"They preached, adhered to the Arminian, or Free-Will doctrines, and their churches were first established upon this system. They gathered churches without requiring an experience of grace previous to their baptism; but baptized all who believed in the doctrine by immersion, and requested baptism of them. The churches of this order were gathered by Elders Paul Palmer and Joseph Parker, and were succeeded by a number of ministers whom they had baptized; and of whom we have no reason to believe were converted when they were baptized, or first began to preach. We cannot learn that it was customary with them to hold an Association at all; but met at yearly meetings, where matters of consequence were determined.

"This was the state of these churches until divine providence disposed the Philadelphia Baptist Association to send Mess. Vanhorn and Miller, two ministers belonging to that Association, who lived in New Jersey, to travel into the southern colonies, and visit the churches and preach the gospel. It appears that this effort was attended with a happy effect. When they came into North Carolina, some of the members belonging to these churches seemed to be afraid of them, as they were styled by most people New Lights; but by the greater part of the churches they were cordially received.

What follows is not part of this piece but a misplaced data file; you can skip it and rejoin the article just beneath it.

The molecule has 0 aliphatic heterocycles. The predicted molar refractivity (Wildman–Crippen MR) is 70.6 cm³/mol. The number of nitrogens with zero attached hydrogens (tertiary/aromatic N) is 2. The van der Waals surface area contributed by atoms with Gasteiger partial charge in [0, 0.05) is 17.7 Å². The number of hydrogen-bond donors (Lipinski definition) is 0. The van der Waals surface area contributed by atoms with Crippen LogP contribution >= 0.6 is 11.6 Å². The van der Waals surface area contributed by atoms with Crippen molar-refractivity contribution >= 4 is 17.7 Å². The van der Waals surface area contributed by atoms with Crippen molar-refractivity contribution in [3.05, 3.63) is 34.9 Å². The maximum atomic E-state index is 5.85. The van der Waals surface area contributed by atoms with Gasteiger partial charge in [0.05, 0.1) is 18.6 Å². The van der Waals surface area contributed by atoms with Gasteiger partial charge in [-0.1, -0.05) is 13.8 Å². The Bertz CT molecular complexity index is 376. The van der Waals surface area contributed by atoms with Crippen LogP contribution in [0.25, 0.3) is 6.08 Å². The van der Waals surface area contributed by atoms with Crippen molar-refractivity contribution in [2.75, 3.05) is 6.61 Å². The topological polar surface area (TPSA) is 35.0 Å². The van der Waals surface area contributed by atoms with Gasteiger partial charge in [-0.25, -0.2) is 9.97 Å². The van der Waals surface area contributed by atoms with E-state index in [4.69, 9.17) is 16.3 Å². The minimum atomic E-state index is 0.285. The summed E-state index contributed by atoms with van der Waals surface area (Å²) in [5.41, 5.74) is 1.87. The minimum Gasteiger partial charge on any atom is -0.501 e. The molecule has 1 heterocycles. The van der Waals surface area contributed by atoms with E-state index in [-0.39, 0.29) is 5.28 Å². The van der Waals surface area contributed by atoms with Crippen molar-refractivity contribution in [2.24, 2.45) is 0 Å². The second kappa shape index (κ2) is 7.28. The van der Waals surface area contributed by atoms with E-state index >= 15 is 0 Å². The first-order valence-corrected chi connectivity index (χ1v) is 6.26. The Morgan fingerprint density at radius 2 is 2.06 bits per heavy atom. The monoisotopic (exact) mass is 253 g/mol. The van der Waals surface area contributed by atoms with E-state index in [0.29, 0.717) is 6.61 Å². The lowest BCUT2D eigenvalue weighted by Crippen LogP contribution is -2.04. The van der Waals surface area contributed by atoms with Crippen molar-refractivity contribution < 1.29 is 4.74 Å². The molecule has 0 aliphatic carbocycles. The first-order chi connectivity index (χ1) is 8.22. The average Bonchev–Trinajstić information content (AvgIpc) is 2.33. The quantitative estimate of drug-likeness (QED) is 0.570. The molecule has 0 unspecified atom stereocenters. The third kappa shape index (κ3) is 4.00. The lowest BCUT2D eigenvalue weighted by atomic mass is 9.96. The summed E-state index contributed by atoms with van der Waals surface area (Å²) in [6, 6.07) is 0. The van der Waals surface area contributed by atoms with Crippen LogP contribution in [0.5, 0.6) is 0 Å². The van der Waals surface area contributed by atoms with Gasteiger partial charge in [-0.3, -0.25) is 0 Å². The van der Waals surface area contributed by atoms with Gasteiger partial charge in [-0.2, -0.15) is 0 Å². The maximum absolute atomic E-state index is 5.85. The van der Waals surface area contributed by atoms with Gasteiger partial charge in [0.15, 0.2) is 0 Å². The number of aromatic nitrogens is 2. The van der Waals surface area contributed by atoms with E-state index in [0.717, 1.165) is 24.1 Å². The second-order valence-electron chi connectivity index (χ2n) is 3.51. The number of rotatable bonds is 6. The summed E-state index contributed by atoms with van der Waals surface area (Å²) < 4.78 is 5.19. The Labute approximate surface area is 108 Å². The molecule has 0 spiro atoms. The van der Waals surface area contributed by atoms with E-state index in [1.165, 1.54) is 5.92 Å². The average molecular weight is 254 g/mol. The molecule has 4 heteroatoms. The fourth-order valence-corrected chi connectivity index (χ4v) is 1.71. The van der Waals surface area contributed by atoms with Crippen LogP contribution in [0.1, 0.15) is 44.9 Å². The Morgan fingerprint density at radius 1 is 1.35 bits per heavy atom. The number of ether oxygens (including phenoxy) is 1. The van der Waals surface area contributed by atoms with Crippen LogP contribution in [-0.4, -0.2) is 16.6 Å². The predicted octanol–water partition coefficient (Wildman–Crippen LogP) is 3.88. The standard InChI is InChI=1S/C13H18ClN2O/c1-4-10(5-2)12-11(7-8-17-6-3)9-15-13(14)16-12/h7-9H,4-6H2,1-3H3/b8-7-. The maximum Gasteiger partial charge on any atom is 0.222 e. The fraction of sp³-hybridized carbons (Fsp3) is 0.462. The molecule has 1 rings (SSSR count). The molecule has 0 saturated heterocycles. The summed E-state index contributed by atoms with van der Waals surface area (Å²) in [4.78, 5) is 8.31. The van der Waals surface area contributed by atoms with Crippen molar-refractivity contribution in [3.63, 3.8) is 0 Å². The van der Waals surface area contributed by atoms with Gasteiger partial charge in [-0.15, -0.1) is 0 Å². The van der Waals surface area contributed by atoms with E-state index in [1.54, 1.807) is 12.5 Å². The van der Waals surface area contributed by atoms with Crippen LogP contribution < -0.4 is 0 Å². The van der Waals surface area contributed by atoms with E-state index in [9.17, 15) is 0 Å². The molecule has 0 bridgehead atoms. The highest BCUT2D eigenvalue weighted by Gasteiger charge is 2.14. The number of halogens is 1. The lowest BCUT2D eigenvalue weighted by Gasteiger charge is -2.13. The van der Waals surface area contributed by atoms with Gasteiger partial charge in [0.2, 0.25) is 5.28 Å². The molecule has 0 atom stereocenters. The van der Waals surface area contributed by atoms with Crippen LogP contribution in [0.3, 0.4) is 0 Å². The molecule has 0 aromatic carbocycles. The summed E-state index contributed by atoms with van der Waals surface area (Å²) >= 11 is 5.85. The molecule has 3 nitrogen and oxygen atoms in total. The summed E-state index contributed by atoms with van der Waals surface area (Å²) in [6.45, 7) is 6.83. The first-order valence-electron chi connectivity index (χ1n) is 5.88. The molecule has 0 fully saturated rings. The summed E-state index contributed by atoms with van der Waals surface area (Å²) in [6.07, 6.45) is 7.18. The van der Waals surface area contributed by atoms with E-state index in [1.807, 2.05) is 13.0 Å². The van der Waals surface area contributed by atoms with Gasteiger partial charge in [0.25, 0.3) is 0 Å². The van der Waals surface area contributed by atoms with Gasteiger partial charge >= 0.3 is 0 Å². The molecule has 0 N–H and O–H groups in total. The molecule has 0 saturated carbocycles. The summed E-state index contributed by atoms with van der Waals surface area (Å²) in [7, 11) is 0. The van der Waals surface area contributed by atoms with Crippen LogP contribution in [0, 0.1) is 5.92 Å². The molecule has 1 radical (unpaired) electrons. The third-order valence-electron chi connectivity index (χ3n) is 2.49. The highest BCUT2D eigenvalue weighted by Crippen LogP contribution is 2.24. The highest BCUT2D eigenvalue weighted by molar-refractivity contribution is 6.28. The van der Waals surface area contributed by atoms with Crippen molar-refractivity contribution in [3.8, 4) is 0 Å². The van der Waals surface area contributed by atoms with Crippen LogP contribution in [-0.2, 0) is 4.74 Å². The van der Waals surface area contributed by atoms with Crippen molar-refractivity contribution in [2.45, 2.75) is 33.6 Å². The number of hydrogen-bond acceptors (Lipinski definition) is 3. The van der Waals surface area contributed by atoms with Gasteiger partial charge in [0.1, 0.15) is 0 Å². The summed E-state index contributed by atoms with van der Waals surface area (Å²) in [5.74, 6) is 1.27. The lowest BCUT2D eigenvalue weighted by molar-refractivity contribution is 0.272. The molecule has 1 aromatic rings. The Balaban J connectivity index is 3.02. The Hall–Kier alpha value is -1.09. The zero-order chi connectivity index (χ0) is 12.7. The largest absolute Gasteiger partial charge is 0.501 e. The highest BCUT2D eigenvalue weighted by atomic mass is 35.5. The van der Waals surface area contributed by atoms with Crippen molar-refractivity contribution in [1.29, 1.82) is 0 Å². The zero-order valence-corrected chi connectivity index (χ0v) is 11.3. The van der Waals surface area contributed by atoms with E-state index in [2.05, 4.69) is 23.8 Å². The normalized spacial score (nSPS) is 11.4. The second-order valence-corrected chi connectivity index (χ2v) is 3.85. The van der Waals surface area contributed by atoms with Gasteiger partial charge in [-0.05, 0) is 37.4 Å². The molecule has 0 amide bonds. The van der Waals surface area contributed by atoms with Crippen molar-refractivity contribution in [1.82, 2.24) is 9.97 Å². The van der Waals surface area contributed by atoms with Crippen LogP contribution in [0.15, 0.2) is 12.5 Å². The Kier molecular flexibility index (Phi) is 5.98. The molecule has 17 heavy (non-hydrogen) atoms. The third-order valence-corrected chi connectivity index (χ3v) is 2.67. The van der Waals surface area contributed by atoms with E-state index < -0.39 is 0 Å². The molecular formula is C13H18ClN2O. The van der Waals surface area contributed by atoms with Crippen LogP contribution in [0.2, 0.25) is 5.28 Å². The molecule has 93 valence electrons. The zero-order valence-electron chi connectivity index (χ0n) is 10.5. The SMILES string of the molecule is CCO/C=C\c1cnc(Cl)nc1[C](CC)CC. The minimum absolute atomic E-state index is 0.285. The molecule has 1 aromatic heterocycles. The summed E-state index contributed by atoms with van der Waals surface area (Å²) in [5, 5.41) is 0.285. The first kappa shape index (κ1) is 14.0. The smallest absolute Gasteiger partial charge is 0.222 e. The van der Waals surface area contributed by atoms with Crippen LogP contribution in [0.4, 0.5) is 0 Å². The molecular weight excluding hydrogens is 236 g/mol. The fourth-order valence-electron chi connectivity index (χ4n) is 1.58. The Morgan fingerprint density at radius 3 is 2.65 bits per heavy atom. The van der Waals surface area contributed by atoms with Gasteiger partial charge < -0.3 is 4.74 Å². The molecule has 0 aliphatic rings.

"Their preaching and conversation seemed to be with power, the hearts of the people seemed to be open, and a very great blessing seemed to attend their labors.

"Through their instrumentality many people were awakened, many of the members of these churches were convinced of their error, and were instructed in the doctrines of the gospel; and some churches were organized anew; and established upon the principles of grace. These churches newly constituted adopted the Baptist confession of faith published in London in 1639, containing 32 articles, and upon which the Philadelphia and Charleston associations are founded. And it is customary for churches thus formed, at their first constitution, to have a church covenant, in which they solemnly agree to endeavor to keep up the discipline of the church" (Burkitt and Read, A Concise History of the Kehukee Association).


[From John T. Christian, A History of the Baptists, 1926, Volume 2; rpt., pp. 198-201. jrd]